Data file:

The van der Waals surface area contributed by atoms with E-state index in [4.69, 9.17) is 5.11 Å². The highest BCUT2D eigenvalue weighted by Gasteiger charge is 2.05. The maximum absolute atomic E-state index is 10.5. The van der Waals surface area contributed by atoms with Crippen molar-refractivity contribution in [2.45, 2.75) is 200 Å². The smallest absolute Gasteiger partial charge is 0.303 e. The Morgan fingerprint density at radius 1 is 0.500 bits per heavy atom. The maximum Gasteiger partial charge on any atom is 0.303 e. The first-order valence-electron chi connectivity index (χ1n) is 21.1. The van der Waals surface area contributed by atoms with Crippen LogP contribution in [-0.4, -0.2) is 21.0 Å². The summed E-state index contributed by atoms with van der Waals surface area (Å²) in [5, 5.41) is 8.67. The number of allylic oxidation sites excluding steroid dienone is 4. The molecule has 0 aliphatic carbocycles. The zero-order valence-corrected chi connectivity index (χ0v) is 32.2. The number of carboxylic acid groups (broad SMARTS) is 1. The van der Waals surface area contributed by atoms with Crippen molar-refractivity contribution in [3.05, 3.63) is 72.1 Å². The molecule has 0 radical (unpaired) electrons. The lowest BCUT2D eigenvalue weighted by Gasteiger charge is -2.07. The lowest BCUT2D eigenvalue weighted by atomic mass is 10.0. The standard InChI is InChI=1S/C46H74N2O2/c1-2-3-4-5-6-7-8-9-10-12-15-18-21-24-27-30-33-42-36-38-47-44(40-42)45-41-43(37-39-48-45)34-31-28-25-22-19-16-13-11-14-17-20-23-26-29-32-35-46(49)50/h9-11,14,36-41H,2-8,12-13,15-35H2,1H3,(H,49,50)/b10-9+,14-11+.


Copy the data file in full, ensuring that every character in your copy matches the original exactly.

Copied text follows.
The van der Waals surface area contributed by atoms with E-state index in [4.69, 9.17) is 5.11 Å². The highest BCUT2D eigenvalue weighted by Gasteiger charge is 2.05. The maximum absolute atomic E-state index is 10.5. The van der Waals surface area contributed by atoms with Crippen molar-refractivity contribution in [2.45, 2.75) is 200 Å². The smallest absolute Gasteiger partial charge is 0.303 e. The Morgan fingerprint density at radius 1 is 0.500 bits per heavy atom. The maximum Gasteiger partial charge on any atom is 0.303 e. The first-order valence-electron chi connectivity index (χ1n) is 21.1. The van der Waals surface area contributed by atoms with Crippen LogP contribution in [-0.4, -0.2) is 21.0 Å². The summed E-state index contributed by atoms with van der Waals surface area (Å²) in [5, 5.41) is 8.67. The number of allylic oxidation sites excluding steroid dienone is 4. The molecule has 0 aliphatic carbocycles. The zero-order valence-corrected chi connectivity index (χ0v) is 32.2. The number of carboxylic acid groups (broad SMARTS) is 1. The van der Waals surface area contributed by atoms with Crippen molar-refractivity contribution in [3.05, 3.63) is 72.1 Å². The molecule has 0 radical (unpaired) electrons. The lowest BCUT2D eigenvalue weighted by Gasteiger charge is -2.07. The lowest BCUT2D eigenvalue weighted by atomic mass is 10.0. The standard InChI is InChI=1S/C46H74N2O2/c1-2-3-4-5-6-7-8-9-10-12-15-18-21-24-27-30-33-42-36-38-47-44(40-42)45-41-43(37-39-48-45)34-31-28-25-22-19-16-13-11-14-17-20-23-26-29-32-35-46(49)50/h9-11,14,36-41H,2-8,12-13,15-35H2,1H3,(H,49,50)/b10-9+,14-11+.